Let's get straight to it. We can talk all we like about beautiful scenery, inspiring achievements and the fitness benefits of a long trek - all of which are good and true, but let's face it, if you've got blistered feet no matter how amazing the view from the mountain summit you're not going to fully enjoy the experience.
So here's some sound advice (from personal experience) on how to keep your feet happy whilst trekking.
Here in the DA office we are no different to you - if we're heading off on a challenge we have worries and a common concern is the state of our feet!
In the hope that this will be useful to those of you starting out on your trekking training, or taking it up to the next level, here are a few tips I’ve benefited from:
1. Make sure your boots aren’t too small
Basic, right? Rob’s tip is to take the insole out of your boot and put your foot on it to check there’s at least a centimetre’s clearance. That way when your foot flattens out when walking your toes aren’t right up against the edge. Remember both feet are rarely exactly the same size, so check both.
2. Lace your boots to ensure your heels don’t slip when trekking
I could feel my feet moving around in my boots while I was walking up a very steep hill in Purbeck, and suddenly remembered that I used to lace my boots differently to avoid that happening. I think I avoided heel blisters in the nick of time. Check out the ‘heel lock’ lacing combination – I thought this was a useful website but there are plenty of others.
There are other lacing combinations for different foot issues – well-trained boot fitters at outdoor shops can show you, or look online. Take your time when training to see if these methods suit you – probably best not to experiment the day before you go, especially if you haven’t had any problems!
3. Avoid sweaty feet
Having sweaty or wet feet often causes blisters, so having the right socks that wick moisture away is a must. I’ve taken to liberally dusting my feet with talc before a walk, which seems to have helped too.
4. Sock combinations
Some people swear by liner socks, which help reduce friction between your foot and your boot. Others say you don’t need them if your main socks are good enough. I’ve never used them as a matter of course, but I have worn some with thinner walking socks and they made a noticeable difference to the boot fit. Try different sock combinations when you’re training and see what works.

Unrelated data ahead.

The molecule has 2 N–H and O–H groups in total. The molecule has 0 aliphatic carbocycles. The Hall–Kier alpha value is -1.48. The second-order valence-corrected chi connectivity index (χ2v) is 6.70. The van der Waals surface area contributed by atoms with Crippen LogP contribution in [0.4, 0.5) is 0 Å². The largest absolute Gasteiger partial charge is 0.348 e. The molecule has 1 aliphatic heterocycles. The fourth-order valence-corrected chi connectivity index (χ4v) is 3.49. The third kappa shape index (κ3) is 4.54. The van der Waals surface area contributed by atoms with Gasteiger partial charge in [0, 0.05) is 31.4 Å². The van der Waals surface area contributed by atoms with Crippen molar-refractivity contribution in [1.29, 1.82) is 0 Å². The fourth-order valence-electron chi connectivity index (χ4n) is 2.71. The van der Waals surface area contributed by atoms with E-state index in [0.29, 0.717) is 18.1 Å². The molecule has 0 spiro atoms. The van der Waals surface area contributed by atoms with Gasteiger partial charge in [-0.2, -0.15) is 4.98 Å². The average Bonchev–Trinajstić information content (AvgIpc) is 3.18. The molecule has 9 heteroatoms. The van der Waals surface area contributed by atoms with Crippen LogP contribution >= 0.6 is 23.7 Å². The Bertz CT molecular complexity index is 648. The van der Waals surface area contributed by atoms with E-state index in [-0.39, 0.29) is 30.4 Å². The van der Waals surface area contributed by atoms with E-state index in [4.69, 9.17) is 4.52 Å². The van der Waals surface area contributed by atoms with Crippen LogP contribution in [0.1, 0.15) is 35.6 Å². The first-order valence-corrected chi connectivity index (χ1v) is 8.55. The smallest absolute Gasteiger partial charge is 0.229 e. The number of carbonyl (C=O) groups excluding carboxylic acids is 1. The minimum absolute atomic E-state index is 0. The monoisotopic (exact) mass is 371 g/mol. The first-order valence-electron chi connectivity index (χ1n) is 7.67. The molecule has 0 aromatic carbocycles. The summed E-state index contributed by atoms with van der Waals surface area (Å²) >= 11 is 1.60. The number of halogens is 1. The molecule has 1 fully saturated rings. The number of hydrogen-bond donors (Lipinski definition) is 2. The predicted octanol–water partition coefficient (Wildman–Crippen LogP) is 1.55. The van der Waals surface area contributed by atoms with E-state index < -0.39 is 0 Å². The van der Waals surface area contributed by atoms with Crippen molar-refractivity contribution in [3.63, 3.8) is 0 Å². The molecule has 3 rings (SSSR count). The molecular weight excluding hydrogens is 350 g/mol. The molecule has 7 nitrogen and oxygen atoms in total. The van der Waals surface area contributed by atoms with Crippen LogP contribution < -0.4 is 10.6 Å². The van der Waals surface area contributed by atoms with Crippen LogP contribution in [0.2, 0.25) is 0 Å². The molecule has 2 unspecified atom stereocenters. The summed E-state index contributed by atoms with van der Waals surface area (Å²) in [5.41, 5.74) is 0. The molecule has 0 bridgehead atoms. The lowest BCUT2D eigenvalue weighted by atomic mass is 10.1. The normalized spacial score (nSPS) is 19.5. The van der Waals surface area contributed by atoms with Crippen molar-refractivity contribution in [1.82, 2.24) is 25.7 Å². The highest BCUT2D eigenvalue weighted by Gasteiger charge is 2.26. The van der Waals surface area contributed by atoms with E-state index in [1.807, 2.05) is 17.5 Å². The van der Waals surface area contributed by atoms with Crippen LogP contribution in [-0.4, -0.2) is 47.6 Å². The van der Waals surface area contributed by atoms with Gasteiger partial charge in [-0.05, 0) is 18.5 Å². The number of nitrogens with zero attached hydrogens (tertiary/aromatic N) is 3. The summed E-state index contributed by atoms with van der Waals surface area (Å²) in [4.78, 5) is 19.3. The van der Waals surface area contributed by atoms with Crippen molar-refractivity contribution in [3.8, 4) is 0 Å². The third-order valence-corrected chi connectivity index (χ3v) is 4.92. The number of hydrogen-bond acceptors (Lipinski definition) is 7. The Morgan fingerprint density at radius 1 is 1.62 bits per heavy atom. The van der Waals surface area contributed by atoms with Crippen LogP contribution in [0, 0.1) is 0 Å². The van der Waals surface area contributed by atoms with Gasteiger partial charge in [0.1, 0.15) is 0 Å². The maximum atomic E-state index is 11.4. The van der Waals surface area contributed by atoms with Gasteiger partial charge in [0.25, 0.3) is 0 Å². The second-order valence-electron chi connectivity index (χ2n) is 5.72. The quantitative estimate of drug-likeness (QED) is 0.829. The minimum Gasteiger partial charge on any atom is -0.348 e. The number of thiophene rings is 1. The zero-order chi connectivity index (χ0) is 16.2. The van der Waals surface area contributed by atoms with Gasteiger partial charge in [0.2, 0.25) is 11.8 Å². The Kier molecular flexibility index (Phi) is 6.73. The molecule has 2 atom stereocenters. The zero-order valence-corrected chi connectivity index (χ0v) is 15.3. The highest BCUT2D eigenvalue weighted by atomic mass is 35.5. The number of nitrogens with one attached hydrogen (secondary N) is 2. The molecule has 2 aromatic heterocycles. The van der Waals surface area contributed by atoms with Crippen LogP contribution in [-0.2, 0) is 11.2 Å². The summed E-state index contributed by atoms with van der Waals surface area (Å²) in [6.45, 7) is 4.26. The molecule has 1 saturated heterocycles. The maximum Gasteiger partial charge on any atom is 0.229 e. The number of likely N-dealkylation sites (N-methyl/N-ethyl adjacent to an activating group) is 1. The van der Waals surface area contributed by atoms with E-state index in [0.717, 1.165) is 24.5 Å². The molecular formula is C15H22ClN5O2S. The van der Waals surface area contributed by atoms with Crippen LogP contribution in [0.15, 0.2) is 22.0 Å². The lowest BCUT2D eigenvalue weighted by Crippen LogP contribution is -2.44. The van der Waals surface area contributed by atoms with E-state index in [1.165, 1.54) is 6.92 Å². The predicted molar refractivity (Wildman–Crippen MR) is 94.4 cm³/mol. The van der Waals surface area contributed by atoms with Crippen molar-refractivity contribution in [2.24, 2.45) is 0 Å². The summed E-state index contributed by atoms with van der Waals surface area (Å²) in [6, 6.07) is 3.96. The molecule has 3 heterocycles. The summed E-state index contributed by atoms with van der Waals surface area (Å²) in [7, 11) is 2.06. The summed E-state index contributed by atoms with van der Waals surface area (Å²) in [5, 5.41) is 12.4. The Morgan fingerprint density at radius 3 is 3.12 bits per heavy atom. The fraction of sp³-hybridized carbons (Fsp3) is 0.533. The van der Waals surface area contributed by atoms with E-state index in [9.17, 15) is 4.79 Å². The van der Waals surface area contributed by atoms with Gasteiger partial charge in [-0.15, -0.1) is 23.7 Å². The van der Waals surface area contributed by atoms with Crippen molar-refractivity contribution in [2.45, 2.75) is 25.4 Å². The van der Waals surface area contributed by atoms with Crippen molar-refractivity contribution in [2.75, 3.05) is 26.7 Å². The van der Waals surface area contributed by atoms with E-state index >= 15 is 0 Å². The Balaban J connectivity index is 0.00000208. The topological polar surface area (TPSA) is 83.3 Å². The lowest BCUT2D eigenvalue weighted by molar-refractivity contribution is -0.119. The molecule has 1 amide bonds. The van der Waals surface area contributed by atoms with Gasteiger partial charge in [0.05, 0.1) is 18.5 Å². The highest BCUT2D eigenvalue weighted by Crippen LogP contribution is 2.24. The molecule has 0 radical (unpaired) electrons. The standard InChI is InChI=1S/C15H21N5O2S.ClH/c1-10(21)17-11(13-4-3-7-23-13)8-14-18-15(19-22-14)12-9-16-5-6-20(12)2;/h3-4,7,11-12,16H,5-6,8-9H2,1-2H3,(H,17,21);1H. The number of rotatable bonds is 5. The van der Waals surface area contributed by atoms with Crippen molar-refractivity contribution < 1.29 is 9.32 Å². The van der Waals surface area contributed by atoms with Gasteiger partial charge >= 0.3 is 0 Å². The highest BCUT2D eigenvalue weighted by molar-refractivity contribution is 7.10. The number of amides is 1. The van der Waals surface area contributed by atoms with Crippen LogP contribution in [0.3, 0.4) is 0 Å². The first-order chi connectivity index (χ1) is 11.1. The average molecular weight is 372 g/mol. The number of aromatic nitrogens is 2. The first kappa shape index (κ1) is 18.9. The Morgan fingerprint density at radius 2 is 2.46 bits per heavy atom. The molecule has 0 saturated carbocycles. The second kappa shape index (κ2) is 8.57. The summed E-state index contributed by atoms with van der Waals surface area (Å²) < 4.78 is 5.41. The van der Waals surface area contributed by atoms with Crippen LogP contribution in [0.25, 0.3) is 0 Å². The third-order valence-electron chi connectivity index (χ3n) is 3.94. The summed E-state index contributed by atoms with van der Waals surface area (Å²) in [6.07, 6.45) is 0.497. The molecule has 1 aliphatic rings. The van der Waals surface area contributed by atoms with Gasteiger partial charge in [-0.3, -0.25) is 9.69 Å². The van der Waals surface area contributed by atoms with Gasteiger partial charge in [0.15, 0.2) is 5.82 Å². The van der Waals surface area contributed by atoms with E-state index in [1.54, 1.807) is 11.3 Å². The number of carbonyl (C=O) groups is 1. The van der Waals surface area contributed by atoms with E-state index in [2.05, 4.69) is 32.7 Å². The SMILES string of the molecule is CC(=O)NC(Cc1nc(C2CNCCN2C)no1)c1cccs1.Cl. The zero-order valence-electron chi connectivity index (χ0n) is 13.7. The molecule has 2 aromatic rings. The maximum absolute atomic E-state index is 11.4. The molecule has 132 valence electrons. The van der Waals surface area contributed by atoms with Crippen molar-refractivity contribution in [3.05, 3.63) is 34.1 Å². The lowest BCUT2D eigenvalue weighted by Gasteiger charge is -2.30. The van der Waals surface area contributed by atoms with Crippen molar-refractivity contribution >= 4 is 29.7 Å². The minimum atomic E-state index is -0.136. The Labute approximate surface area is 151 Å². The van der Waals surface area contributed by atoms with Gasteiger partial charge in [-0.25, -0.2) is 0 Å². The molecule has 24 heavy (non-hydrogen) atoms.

5. Stop whenever you feel a hot spot
If you feel a hot spot on your foot, it’s a potential blister developing, so stop and sort it out immediately. If you’re walking with others, don’t be shy about asking them to wait. Sometimes it can just be that some grit has got in, or there’s a crease in your sock. Your feet can swell after walking for a while, so you may need to loosen a section of lacing. If you need to whack on a compeed or some moleskin, do that – whatever works for you.
6. Toughen up your feet
You probably won't need to do this if you have sensibly signed up a year before your trip, but I tend to put surgical spirit on my feet to toughen up the skin for a few days before I go. It works, and I'm sure that without it I'd have had problems. The downside is that it has a rather strong smell and my husband is not a fan.
The main thing with training is that the earlier you start, the more time to have to get to know your feet and boots, and figure out what works and what doesn’t. To be honest I could do with a few more weeks to experiment a bit more, as I’ve forgotten more than I know. But I shall attempt to be optimistic. Let’s hope that on my return I am blogging about how amazing the trek is, not how to treat blisters, and that I haven’t been relegated to filing duties.
The main thing with training is that the earlier you start, the more time to have to get to know your feet and boots, and figure out what works and what doesn’t. We know that considering the slight downsides of a challenge isn't always the most fun, but honestly, if you prepare well you'll enjoy the upsides all the more.
For more expert advice on getting the right footwear, do check out Cotswold Outdoor or alternatively if you want to find out any more about how you can prepare for your upcoming trip, get in touch with the DA team.